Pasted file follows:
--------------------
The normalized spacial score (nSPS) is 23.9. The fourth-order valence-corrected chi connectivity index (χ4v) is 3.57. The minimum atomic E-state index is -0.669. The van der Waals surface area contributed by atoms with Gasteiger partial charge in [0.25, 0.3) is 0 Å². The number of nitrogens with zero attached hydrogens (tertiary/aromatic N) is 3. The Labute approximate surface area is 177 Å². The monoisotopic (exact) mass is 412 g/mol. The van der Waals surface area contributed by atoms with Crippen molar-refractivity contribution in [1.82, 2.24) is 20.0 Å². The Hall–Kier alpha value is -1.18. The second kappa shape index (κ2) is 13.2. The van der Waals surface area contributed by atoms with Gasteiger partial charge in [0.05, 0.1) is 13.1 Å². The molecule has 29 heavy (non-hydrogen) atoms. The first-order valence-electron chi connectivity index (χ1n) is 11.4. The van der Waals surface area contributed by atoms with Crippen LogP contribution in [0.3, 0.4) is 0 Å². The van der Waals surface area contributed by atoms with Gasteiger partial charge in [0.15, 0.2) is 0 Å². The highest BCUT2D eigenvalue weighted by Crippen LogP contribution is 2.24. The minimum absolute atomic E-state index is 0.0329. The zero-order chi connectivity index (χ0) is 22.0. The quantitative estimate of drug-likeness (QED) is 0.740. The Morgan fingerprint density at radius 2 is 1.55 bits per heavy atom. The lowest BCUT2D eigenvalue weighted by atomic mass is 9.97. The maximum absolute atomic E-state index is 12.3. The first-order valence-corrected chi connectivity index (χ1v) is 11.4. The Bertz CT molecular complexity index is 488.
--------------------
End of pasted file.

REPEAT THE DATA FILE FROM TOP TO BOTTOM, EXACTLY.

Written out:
The normalized spacial score (nSPS) is 23.9. The fourth-order valence-corrected chi connectivity index (χ4v) is 3.57. The minimum atomic E-state index is -0.669. The van der Waals surface area contributed by atoms with Gasteiger partial charge in [0.25, 0.3) is 0 Å². The number of nitrogens with zero attached hydrogens (tertiary/aromatic N) is 3. The Labute approximate surface area is 177 Å². The monoisotopic (exact) mass is 412 g/mol. The van der Waals surface area contributed by atoms with Crippen molar-refractivity contribution in [1.82, 2.24) is 20.0 Å². The Hall–Kier alpha value is -1.18. The second kappa shape index (κ2) is 13.2. The van der Waals surface area contributed by atoms with Gasteiger partial charge in [0.05, 0.1) is 13.1 Å². The molecule has 29 heavy (non-hydrogen) atoms. The first-order valence-electron chi connectivity index (χ1n) is 11.4. The van der Waals surface area contributed by atoms with Crippen LogP contribution in [0.3, 0.4) is 0 Å². The van der Waals surface area contributed by atoms with Gasteiger partial charge in [0.15, 0.2) is 0 Å². The highest BCUT2D eigenvalue weighted by Crippen LogP contribution is 2.24. The minimum absolute atomic E-state index is 0.0329. The zero-order chi connectivity index (χ0) is 22.0. The quantitative estimate of drug-likeness (QED) is 0.740. The Morgan fingerprint density at radius 2 is 1.55 bits per heavy atom. The lowest BCUT2D eigenvalue weighted by atomic mass is 9.97. The maximum absolute atomic E-state index is 12.3. The first-order valence-corrected chi connectivity index (χ1v) is 11.4. The Bertz CT molecular complexity index is 488.